Tag Archives: intuitive eating dietitian

Confessions of a dietitian. My kids eat doughnuts.

My children surprise me time and time again with their eating and their ability to hone in on their own needs and internal cues… if only I give them a chance. 

With my oldest turning 8 this week she is exposed to different foods in places outside our home. Sweets at youth club, biscuits for sale at school (yes really in the playground), cake at groups. Totally a time for her to put into practise all her intuitive eating skills and experiement away from me. 

With Miss K being my first child, she is also the one that I weaned first and did all the things wrong with first! Parenting is the hardest job for sure and there is no manual. So I was clear on limiting her biscuit intake and on keeping the sweets up high and on a pedestal. The sweet issue I had to totally back track on, explain I had dealt with this badly and it was time to try a new approach. The result is my kids eat sweets, regularly but they savour them and we have small amounts after a meal or as part of a snack. Today they have both had half an iced doughnut.  I don’t see restriction as the answer, I don’t want my children to grow up sugar-free or feeling cake is only for special occasions, but to appreciate all foods and know some things we eat less of.  I certainly don’t dish out cakes and sweets daily but I do have them around and part of life, Children need to learn how to eat and how to be around foods at home. Home is the training ground, the place to experiment, get things wrong and then try again. 

This weekend I was on a course and my parents looked after my kids. They all did a fabulous job at looking after each other. One thing I noticed was how well the mealtimes went. My mum was worried the smallest one especially had not eaten well and recounted the day to me, she had eaten well just not in what we would percieve to be a normal meal pattern. That’s toddlers! The kids had also convinced my mum to buy them doughnuts (grandparents prerogative) and where I would have cut these in half they had a whole one each…. my boy ate part of it and then gave it back when he had enough. Now this is the boy who I think could pretty much eat a whole chocolate cake – turns out I am wrong, again 😉 and very happy to be.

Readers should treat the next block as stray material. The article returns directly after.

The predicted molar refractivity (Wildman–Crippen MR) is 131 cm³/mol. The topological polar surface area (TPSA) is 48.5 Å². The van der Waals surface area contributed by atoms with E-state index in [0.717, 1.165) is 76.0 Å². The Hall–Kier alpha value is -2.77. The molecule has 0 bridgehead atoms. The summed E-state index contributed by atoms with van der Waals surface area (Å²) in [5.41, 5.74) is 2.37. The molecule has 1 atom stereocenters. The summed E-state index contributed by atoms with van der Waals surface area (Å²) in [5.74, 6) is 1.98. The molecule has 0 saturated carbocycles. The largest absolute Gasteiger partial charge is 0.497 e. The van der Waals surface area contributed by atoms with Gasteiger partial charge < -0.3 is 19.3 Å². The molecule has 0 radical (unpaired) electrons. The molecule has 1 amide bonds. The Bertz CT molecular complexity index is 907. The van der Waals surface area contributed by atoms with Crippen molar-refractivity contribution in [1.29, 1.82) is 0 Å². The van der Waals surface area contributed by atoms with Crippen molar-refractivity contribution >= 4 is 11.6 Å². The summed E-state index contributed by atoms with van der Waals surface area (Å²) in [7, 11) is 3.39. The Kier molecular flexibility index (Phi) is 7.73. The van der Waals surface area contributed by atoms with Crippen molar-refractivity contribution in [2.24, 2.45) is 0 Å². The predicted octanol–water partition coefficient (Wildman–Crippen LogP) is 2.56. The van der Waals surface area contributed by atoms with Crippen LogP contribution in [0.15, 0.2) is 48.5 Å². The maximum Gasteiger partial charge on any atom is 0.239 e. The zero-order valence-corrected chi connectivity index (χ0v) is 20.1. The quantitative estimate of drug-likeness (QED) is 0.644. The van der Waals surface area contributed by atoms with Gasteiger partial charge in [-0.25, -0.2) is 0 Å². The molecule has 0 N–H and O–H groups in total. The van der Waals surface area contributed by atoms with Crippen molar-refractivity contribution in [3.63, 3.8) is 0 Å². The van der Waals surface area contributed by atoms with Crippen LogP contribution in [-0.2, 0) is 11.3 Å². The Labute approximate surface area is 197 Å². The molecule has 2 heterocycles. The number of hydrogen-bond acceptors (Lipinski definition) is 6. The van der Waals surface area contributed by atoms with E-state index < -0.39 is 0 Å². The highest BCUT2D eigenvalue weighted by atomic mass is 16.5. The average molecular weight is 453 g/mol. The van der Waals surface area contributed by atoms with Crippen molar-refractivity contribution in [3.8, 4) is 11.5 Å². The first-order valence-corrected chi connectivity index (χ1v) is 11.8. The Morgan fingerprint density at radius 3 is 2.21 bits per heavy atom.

So why am I writing all of this?  To show other parents that there is hope. That your children can be trusted around food, that they have an intuitive sense of what to have and how much. It may be that like me, you haven’t been perfect in your approach to food, well it’s not too late to change that and have a conversation with your children.

Here are 3 of my top tips:

  1. No foods are off limits or restricted. However as a parent you decide when to offer a food and what to offer. Your child decides what to eat from that selection and how much. If you have a cupboard of snacks like we do, then it is totally going to happen than you get asked for specific foods items from there, which could be totally fine but it’s working with your child to work out their hunger and what to put with their snack.
  2. Involve your children in the shopping and let them choose some of the foods, even if they are high sugar options you would prefer them not to have. It’s about learning how to have those foods safely, at home. 
  3. Let your children choose what to eat from a selection of food, without judgement. This is HARD. If you have provided a range of food then it is up to them to choose what to have and not up to you to tell them. Sometimes stepping back can allow your child to shine and show their independance off.

I’d love to hear your thoughts, experiences and problems. Do get in touch via social media, a blog comment or email.

The non-diet approach for children.

In a time when there is a focus on reducing sugar, countering obesity and improving the long term health of the nation, it can be hard to know how to approach these topics with your family. On the one hand we want children to be aware of what is in food but we don’t want them to be obsessing over it or feeling they need to go on a diet.

Personally I think that teaching children about nutrition, food preparation, healthy behaviours and their bodies early on is really important and can be part of the solution that our society needs. So as a mum I do my best to educate my children on a daily basis.  Simple messages that we use are “There are no good of bad foods but some foods we eat less of as too much of them are helpful for our bodies”. We also talk about what is in a food and why it is good for us – often using “Funky Facts” such as the fibre in bread or the vitamin C in a kiwi. Top facts like this are things I find they store up and remember.